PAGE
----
Scotland business

Survey suggests Scottish business investment is 'rising'

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Levels of investment are rising across Scottish businesses amid growing expectations of a strong year, according to a new economic survey.

The Scottish Chambers of Commerce (SCC) found that many firms were looking to invest in capital and training to improve their prospects.

This was despite some sectors remaining "fragile" in terms of overall business confidence.

A total of 385 firms responded to SCC's latest quarterly economic indicator.

The survey, produced in collaboration with Strathclyde University's Fraser of Allander Institute, covers construction, tourism, retail and wholesale, manufacturing and financial services.

It suggested that every sector expected to see sales revenues increase in the second quarter, with firms anticipating that investment will gain rapid returns.

While many construction firms reported lower sales revenue in the first quarter, the report suggested there were "encouraging signs" for the sector, with private commercial orders up significantly, and cash flow and profitability improving.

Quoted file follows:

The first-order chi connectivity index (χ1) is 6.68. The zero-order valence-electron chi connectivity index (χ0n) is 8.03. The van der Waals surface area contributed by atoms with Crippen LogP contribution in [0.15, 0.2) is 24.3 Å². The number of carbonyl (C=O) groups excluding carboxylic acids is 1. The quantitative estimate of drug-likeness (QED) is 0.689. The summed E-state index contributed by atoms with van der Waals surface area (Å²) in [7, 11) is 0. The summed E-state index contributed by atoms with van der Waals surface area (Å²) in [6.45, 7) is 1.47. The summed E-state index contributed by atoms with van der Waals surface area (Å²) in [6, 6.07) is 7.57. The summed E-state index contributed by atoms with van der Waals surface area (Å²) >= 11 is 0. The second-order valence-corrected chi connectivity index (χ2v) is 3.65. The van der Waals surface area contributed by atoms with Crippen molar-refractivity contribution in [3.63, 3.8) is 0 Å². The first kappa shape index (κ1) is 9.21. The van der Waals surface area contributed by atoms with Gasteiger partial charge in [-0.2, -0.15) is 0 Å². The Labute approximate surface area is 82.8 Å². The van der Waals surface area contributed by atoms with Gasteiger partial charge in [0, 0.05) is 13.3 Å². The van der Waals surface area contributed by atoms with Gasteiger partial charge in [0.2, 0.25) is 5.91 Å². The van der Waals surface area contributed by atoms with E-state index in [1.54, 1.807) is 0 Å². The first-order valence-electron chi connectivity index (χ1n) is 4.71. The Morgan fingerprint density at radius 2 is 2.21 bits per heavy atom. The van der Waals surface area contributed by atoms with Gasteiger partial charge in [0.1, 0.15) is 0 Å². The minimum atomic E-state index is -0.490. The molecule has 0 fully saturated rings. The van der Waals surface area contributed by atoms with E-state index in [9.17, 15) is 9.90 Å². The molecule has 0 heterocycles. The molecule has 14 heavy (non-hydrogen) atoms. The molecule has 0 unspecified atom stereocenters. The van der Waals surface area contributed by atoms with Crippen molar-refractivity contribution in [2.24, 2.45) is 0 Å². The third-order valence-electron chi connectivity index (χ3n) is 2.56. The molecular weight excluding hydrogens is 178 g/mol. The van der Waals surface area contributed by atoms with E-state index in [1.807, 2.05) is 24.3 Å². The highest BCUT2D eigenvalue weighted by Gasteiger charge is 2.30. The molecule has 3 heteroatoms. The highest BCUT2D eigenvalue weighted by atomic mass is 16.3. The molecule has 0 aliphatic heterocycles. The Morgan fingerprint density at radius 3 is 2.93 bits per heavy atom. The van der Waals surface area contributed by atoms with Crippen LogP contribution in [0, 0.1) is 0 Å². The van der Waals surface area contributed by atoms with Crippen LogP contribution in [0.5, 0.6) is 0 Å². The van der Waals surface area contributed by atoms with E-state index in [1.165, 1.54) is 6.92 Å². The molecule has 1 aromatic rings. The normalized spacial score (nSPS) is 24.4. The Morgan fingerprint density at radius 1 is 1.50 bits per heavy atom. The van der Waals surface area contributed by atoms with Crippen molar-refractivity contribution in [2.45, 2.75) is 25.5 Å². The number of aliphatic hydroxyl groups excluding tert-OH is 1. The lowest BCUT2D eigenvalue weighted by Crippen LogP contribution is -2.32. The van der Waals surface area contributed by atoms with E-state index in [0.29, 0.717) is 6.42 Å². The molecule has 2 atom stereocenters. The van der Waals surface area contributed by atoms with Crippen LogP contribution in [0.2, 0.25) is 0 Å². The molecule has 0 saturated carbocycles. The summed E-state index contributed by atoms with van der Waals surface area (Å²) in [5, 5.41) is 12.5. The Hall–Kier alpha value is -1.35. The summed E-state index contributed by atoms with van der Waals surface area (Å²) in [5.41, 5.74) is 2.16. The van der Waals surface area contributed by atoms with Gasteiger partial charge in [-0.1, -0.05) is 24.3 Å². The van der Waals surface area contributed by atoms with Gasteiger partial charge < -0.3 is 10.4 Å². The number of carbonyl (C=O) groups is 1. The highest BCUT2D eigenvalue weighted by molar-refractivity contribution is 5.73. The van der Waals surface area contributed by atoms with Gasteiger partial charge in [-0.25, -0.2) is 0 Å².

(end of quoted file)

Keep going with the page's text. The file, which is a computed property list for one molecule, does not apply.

Meanwhile, retail and tourism business said they continued to face "challenging domestic conditions".

Businesses 'adapting'

Neil Amner, chairman of the SCC economic advisory group, said: "The results of SCC's first quarterly economic indicator of 2018 show that while the economy has not been without challenges, most sectors are reporting increasing levels of investment across capital and training.

"It is clear that businesses are adapting to the changing economic environment and have positive expectations for the quarter ahead."

Prof Graeme Roy, of the Fraser of Allander Institute, said there were "notable reasons to be positive", including increased investment.

However, he warned that the construction sector, which had been a "major drag on growth", continued to remain "fragile" in the face of falling public sector orders.

Prof Roy added: "Overall, the survey finds that Scottish businesses are remaining resilient to uncertain trading conditions."

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